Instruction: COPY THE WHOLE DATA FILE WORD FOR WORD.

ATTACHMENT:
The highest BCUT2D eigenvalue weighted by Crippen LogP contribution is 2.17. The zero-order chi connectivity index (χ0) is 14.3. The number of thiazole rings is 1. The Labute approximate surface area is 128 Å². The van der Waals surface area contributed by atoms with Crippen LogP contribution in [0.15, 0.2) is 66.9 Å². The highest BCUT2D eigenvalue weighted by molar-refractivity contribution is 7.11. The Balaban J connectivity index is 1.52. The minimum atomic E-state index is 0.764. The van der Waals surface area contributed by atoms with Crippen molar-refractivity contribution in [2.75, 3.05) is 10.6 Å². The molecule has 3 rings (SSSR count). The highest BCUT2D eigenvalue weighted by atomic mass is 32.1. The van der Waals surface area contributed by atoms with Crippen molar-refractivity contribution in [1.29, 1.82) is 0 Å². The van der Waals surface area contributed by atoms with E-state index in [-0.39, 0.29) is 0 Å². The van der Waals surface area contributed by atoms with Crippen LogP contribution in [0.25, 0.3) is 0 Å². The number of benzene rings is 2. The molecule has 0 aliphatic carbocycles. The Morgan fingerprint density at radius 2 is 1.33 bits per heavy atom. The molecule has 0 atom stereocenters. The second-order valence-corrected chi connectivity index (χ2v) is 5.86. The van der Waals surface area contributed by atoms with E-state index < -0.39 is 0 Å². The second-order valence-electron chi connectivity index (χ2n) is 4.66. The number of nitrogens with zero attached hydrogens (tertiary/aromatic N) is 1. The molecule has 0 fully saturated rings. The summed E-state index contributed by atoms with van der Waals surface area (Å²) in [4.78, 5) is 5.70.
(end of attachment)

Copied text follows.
The highest BCUT2D eigenvalue weighted by Crippen LogP contribution is 2.17. The zero-order chi connectivity index (χ0) is 14.3. The number of thiazole rings is 1. The Labute approximate surface area is 128 Å². The van der Waals surface area contributed by atoms with Crippen LogP contribution in [0.15, 0.2) is 66.9 Å². The highest BCUT2D eigenvalue weighted by molar-refractivity contribution is 7.11. The Balaban J connectivity index is 1.52. The minimum atomic E-state index is 0.764. The van der Waals surface area contributed by atoms with Crippen molar-refractivity contribution in [2.75, 3.05) is 10.6 Å². The molecule has 3 rings (SSSR count). The highest BCUT2D eigenvalue weighted by atomic mass is 32.1. The van der Waals surface area contributed by atoms with Crippen molar-refractivity contribution in [1.29, 1.82) is 0 Å². The van der Waals surface area contributed by atoms with E-state index in [-0.39, 0.29) is 0 Å². The van der Waals surface area contributed by atoms with Crippen LogP contribution in [0.25, 0.3) is 0 Å². The number of benzene rings is 2. The molecule has 0 aliphatic carbocycles. The Morgan fingerprint density at radius 2 is 1.33 bits per heavy atom. The molecule has 0 atom stereocenters. The second-order valence-corrected chi connectivity index (χ2v) is 5.86. The van der Waals surface area contributed by atoms with E-state index < -0.39 is 0 Å². The second-order valence-electron chi connectivity index (χ2n) is 4.66. The number of nitrogens with zero attached hydrogens (tertiary/aromatic N) is 1. The molecule has 0 fully saturated rings. The summed E-state index contributed by atoms with van der Waals surface area (Å²) in [4.78, 5) is 5.70.